I have been a night owl and problem sleeper since I was a kid. My natural rythmn is to go to bed at say 2am read until 3 am and then toss and turn and sleep and get up around 9 - 9:30am. Some of those early risers go to bed at 9pm to rise at 6am. If I go to bed early I don't get to sleep.

The advent of the net has been a boon to me and other nightowls as it gives something to do in the late hours. Even if I am tired I often don't sleep, so I find I can do "research" and reading on net even if I'm tired. Writing when tired is a bit harder.

There is also the Protestant idea that a well ordered work life and early to bed early to rise is more favourable to god's eyes. That which occurs at night late is seen as furtive.

I have worked with a couple of colleagues who are early risers (but non censorious). When on dealines they would email work over as they were tiring out at 9 pm - when I was just getting revved up, I would work until 3 or 4 am and email back in time for them to get up at 5am and do stuff while I slept till 11am.

I have read just about everything on sleep research and solutions. Most solutions are for people who only think they have a sleep problem - that is objectively in sleep clinics it is shown that they get a fair amount of sleep. The rest focusses on sleep apnea.

The nonsense about routines and getting up if you aren't asleep is not for hard core night owls.
I don't think I have ever awoke at a "normal" time of 6:30 am to 7:30 am without feeling like I have a real hangover. I've never woken up at "normal "times without an alarm clock. I've never ever bounced out of bed. I've had sleeping tablets and then been able to stay up all night working despite swallowing more than the recomended dose.

I used to have a job where the senior exec met once a week over a 7:30 am breakfast. I mostly used to get rolled and have to spend the next day unduing stuff 'cos they'd take advantage of me. One of the few concessions I won was to get proper good coffee. I never feel hungry at breaklfast. I hold that only savages eat a big breakfast and wake up feeling ok. And I hate people who are chatty at breakfast.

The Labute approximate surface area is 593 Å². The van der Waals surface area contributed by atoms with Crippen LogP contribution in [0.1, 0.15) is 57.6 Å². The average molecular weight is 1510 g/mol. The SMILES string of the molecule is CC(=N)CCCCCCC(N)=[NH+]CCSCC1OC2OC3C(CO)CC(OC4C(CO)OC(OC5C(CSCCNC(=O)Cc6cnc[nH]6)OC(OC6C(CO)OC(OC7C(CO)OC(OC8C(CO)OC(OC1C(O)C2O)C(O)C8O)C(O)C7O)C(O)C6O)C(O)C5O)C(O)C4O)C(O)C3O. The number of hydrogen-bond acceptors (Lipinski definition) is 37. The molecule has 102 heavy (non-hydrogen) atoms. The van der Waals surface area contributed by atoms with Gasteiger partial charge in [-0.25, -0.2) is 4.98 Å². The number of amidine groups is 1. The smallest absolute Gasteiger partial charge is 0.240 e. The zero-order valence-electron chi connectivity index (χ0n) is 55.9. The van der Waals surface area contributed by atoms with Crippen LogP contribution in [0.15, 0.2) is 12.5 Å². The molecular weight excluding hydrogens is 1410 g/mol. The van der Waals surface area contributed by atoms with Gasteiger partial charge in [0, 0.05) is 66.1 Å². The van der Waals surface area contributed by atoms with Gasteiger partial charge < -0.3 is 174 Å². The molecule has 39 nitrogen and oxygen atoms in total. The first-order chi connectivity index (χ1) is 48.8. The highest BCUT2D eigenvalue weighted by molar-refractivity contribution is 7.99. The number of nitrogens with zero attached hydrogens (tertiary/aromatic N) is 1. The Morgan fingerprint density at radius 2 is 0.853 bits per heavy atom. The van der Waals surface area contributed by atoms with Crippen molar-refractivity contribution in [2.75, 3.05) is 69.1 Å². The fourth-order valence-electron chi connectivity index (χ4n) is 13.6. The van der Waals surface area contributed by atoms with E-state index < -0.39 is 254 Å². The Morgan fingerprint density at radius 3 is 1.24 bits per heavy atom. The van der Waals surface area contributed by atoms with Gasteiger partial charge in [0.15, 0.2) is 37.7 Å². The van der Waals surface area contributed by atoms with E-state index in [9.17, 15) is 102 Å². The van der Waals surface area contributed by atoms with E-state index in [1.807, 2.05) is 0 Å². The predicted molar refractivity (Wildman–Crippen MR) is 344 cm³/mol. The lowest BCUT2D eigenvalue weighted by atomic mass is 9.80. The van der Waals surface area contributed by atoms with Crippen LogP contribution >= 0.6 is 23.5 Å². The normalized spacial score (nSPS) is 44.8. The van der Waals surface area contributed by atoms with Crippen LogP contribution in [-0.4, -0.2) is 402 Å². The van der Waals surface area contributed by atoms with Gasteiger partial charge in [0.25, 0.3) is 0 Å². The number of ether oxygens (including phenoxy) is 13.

Now days I just accept that I might only get 3 hour uninterupted sleep, but get back to sleep in an hour or so, I am set up with dull reading light and a radio with earplugs which I have in all night, I listen to Radio National, talk radio and BBC. I use weekends to catch up and sleep in until 11am if I need it.

If I have to do something at 6am - 7am I'll often prefer to stay up all night rather than go to sleep and not sleep much and wake up wrung out.

I don't consider my self an insomniac because if I follow my clock I go to sleep at about 3 or 4am and wake up without an alarm feeling ok (not great but ok) at 10 or 11 am.

I have however found STILNOX ok to ensure a fairly uninterupted sleep. It doesn't knock me out but if I do sleep I'm less likely to wake up.

I should say I have often had work where I had to start at 7:00 am.

FXH said...

I forgot to add.

I had some success with the sleep regime whereby you push the going to sleep time forward an hour each day until you reach the desired time. It works to an extent. The idea is that it resets the body clock and lasts about 6 months. I found I needed to use it with some chemical assistance.

Say you normally go to bed at 1 am. the first day you go to bed at 2am, next day 3 am and so on over the 24 hours.It does require having a few weeks when you can go to bed in the day.

Based on the idea you can only push the going to sleep time forward - not pull it back.

I can say its worth a try.

I can't find the references just now but it is written up in the Sleep Journals.

The other option is to get a night job.

Anonymous said...

I have suffered from insomnia most of my life and have used sleeping pills etc. I don't use anything at present and am much better off for that. But if I do suffer badly I use for short-periods.

I have used a CPAP mask but find it uncomfortable and discontinued. I experience mild sleep apnoea.

Alcohol is a bad idea if you have a sleep problem. Sex is good but it raises the issue of whether your partner is happy to be used as asurrogate sleeping pill.

patrick said...

Harry, you're an economist, surely you know than to post those, "problem X costs the economy Y dollars" figures, they're . As if the economy would somehow jump by 15 billion odd dollars if all sleep disorders were treated.

Ps, I just put a post on my blog about Richard Florida and creative industries, I would be most interested to know your opinion of that whole movement.

patrick said...

Oops sorry, screwed up my hyperlink there.